“One of my favorite questions to ask students when I see them starting to elevate and escalate is, ‘What do you smell right now?’ because it brings that attention to… what is that sensory input right then. And then we go through the other senses,” she said.

Bringing attention away from the emotional center of the brain to another part is a technique Scilla (pronounced Sheila) Andreen, the director of “Angst,” said she learned early on in her professional life.

“I get so much anxiety before my public speaking, when I’m doing a big presentation, so I carry a little smooth rock that I’m constantly touching, or I snap, because people don’t seem to notice when I snap, and I snap quietly,” Andreen said. “It helps to move the energy from the amygdala to the frontal cortex — anxiety can’t exist there.”

Although Andreen said she has some general and social anxiety in her life, that wasn’t why she decided to make a documentary about mental health.

“A friend of mine asked if I could make a movie about mental health, and I said no, I don’t even know how to touch that topic,” she said. “And she died by suicide, so I was very motivated to make a movie about mental health, and thought, if our audience is schools and communities and corporations around the world, how do we make a movie that audience is going to want to watch, from ages 10 and up?”

The answer she came to was anxiety, because she believes many more serious mental health issues stem from too much uncontrolled anxiety.

“We can fall into these bigger, deeper, medical health issues, whether it’s depression or OCD,” Andreen said, clarifying that there are genetic components to anxiety disorders, as well as environmental factors. “Anxiety is the tip of it, and if you can maintain a healthy dose of anxiety, that’s awesome. The minute it becomes a disorder, you have to address it.”

Addressing and treating actual anxiety disorders isn’t a part of the Enumclaw School District counselors’ jobs, the counselors said, although they are aware several of their students have diagnosis, and suspect several others could be diagnosed. They can help in a pinch — like Grundmanis using her grounding techniques to help a student out of a panic attack — but they all said when it comes to real disorders, they help parents refer out to specialists. After a child is diagnosed, they continued, then they can work with the mental health professional to aid the child in school.

Luckily, they added, with more available information about anxiety disorders out there — like the movie “Angst, — more parents are willing to have a conversation about anxiety disorders and help seek treatment for their children.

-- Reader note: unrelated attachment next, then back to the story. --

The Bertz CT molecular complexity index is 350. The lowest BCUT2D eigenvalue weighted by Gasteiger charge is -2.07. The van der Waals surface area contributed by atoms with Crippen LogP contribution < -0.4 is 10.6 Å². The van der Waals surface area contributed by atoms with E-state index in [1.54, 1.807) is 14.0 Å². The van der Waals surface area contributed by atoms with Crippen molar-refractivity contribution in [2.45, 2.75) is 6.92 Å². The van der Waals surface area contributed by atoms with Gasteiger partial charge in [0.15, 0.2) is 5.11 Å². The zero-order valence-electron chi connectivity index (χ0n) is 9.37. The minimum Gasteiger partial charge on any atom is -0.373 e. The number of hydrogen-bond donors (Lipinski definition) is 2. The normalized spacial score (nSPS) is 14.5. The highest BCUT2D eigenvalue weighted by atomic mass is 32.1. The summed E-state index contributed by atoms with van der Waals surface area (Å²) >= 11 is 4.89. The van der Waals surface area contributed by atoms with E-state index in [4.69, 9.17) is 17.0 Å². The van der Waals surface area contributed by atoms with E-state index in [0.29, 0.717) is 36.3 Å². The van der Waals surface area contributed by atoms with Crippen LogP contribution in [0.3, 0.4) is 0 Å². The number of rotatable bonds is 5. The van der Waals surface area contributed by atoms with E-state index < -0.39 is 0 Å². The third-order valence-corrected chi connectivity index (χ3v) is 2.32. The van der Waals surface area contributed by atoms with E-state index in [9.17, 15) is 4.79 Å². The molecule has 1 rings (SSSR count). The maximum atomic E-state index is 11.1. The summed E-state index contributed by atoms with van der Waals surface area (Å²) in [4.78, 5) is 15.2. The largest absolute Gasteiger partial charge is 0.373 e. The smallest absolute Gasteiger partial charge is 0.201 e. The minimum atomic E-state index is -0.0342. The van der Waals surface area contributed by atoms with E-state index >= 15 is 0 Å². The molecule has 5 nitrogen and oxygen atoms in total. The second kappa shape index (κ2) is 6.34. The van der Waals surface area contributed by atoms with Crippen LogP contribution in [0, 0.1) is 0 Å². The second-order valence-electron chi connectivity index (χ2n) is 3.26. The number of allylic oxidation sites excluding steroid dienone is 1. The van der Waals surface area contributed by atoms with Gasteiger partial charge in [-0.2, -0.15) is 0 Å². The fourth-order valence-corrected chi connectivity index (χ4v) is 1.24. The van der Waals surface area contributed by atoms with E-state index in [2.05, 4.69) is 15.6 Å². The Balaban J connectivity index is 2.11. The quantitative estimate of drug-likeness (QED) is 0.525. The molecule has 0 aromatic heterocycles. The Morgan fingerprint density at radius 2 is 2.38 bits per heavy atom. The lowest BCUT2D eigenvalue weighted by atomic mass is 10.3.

The phrase “anxiety disorder” is an umbrella term for several disorders, according to the National Institute of Mental Health, which include generalized anxiety disorder, panic disorder, social anxiety disorder, post-traumatic stress disorder, obsessive-compulsive disorder (OCD), separation anxiety disorder, agoraphobia, and other specific phobias.

And while depression isn’t classified as an anxiety disorder, there is a strong connection between the two.

“It’s not uncommon for someone with an anxiety disorder to also suffer from depression or vice versa,” the Anxiety and Depression Association of America’s website reads. “Nearly one-half of those diagnosed with depression are also diagnosed with an anxiety disorder.”

The ADAA says anxiety disorders as the most common mental illnesses in the U.S., affecting 18 percent of the country’s population.

Of the myriad disorders, social anxiety disorder is one of the most common, affecting nearly 7 percent of Americans. According to a 2007 survey, 36 percent of people who identified as having social anxiety disorder waited 10 years or more before seeking treatment.

Other disorders, like generalized anxiety disorder and panic disorder, each affect about 3 percent of Americans, with women being twice as likely to be affected than men.

According to the ADAA and the National Institute of Mental Health, roughly a quarter to a third of children between the ages of 13 and 18 have an anxiety disorder, although only roughly 8 percent suffer from “severe impairment.”

“Research shows that untreated children with anxiety disorders are at higher risk to perform poorly in school, miss out on important social experiences, and engage in substance abuse,” the ADAA’s website reads.

But research also shows that anxiety disorders are highly treatable — though only 37 percent of people with a disorder seek treatment — the ADAA continued, and the Enumclaw School District counselors agreed that families tend to be more open now about discussing mental health and mental health treatment, and there are more services for people wishing to seek treatment, even in town, including Nexus Youth and Families and Valley Cities.

However, while many families appear to be willing to discuss mental health and even seek treatment for their child during a crisis, the counselors notice when there’s no followthrough, and they agreed that even when a crisis is over, seeking continued treatment is important.

“It will take time,” Johnson said. “There is no instant fix out there.”